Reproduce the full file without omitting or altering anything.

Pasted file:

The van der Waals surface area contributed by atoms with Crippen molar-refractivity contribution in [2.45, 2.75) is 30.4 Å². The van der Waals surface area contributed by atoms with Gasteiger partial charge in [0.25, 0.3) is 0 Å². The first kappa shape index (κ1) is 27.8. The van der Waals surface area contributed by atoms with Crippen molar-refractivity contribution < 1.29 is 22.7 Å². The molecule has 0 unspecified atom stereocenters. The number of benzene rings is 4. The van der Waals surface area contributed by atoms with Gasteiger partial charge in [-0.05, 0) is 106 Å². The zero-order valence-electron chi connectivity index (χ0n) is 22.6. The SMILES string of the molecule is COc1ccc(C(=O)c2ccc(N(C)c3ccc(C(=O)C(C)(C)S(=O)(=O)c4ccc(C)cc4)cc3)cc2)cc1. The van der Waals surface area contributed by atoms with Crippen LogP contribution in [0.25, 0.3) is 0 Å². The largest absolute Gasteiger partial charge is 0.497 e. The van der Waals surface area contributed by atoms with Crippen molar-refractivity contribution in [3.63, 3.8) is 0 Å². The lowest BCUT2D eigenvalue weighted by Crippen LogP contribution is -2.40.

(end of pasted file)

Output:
The van der Waals surface area contributed by atoms with Crippen molar-refractivity contribution in [2.45, 2.75) is 30.4 Å². The van der Waals surface area contributed by atoms with Gasteiger partial charge in [0.25, 0.3) is 0 Å². The first kappa shape index (κ1) is 27.8. The van der Waals surface area contributed by atoms with Crippen molar-refractivity contribution < 1.29 is 22.7 Å². The molecule has 0 unspecified atom stereocenters. The number of benzene rings is 4. The van der Waals surface area contributed by atoms with Gasteiger partial charge in [-0.05, 0) is 106 Å². The zero-order valence-electron chi connectivity index (χ0n) is 22.6. The SMILES string of the molecule is COc1ccc(C(=O)c2ccc(N(C)c3ccc(C(=O)C(C)(C)S(=O)(=O)c4ccc(C)cc4)cc3)cc2)cc1. The van der Waals surface area contributed by atoms with Crippen LogP contribution in [0.25, 0.3) is 0 Å². The largest absolute Gasteiger partial charge is 0.497 e. The van der Waals surface area contributed by atoms with Crippen molar-refractivity contribution in [3.63, 3.8) is 0 Å². The lowest BCUT2D eigenvalue weighted by Crippen LogP contribution is -2.40.